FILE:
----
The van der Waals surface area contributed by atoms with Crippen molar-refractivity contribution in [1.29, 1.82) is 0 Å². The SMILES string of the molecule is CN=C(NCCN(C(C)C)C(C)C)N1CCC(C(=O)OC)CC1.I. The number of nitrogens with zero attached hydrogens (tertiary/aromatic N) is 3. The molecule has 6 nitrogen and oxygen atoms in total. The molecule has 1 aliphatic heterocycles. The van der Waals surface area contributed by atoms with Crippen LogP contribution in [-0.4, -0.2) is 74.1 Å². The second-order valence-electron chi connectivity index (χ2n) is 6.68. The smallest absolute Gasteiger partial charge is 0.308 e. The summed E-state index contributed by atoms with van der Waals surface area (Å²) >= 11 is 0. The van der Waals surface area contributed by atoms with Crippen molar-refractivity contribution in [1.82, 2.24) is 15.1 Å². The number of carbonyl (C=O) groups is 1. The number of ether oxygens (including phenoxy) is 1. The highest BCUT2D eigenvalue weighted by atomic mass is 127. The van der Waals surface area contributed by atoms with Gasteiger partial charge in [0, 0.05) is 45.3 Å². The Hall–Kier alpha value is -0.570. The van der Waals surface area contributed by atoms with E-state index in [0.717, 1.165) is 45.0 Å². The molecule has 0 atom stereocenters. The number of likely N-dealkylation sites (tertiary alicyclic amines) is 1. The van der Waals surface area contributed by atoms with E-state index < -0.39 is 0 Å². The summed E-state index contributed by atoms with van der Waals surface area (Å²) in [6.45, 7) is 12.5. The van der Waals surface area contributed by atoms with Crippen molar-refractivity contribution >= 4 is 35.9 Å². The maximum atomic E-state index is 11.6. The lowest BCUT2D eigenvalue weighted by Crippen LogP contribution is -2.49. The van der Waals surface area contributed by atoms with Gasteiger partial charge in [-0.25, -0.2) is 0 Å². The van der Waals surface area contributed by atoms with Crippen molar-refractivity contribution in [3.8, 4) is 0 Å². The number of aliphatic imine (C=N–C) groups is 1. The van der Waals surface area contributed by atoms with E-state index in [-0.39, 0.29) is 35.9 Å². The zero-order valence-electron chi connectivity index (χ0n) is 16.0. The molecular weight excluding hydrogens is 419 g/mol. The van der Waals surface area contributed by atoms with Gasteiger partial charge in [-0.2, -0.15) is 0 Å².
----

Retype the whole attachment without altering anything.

The van der Waals surface area contributed by atoms with Crippen molar-refractivity contribution in [1.29, 1.82) is 0 Å². The SMILES string of the molecule is CN=C(NCCN(C(C)C)C(C)C)N1CCC(C(=O)OC)CC1.I. The number of nitrogens with zero attached hydrogens (tertiary/aromatic N) is 3. The molecule has 6 nitrogen and oxygen atoms in total. The molecule has 1 aliphatic heterocycles. The van der Waals surface area contributed by atoms with Crippen LogP contribution in [-0.4, -0.2) is 74.1 Å². The second-order valence-electron chi connectivity index (χ2n) is 6.68. The smallest absolute Gasteiger partial charge is 0.308 e. The summed E-state index contributed by atoms with van der Waals surface area (Å²) >= 11 is 0. The van der Waals surface area contributed by atoms with Crippen molar-refractivity contribution in [1.82, 2.24) is 15.1 Å². The number of carbonyl (C=O) groups is 1. The number of ether oxygens (including phenoxy) is 1. The highest BCUT2D eigenvalue weighted by atomic mass is 127. The van der Waals surface area contributed by atoms with Gasteiger partial charge in [0, 0.05) is 45.3 Å². The Hall–Kier alpha value is -0.570. The van der Waals surface area contributed by atoms with E-state index in [0.717, 1.165) is 45.0 Å². The molecule has 0 atom stereocenters. The number of likely N-dealkylation sites (tertiary alicyclic amines) is 1. The van der Waals surface area contributed by atoms with E-state index < -0.39 is 0 Å². The summed E-state index contributed by atoms with van der Waals surface area (Å²) in [6.45, 7) is 12.5. The van der Waals surface area contributed by atoms with Crippen molar-refractivity contribution >= 4 is 35.9 Å². The maximum atomic E-state index is 11.6. The lowest BCUT2D eigenvalue weighted by Crippen LogP contribution is -2.49. The van der Waals surface area contributed by atoms with Gasteiger partial charge in [-0.25, -0.2) is 0 Å². The van der Waals surface area contributed by atoms with Crippen molar-refractivity contribution in [3.8, 4) is 0 Å². The number of aliphatic imine (C=N–C) groups is 1. The van der Waals surface area contributed by atoms with E-state index in [-0.39, 0.29) is 35.9 Å². The zero-order valence-electron chi connectivity index (χ0n) is 16.0. The molecular weight excluding hydrogens is 419 g/mol. The van der Waals surface area contributed by atoms with Gasteiger partial charge in [-0.2, -0.15) is 0 Å².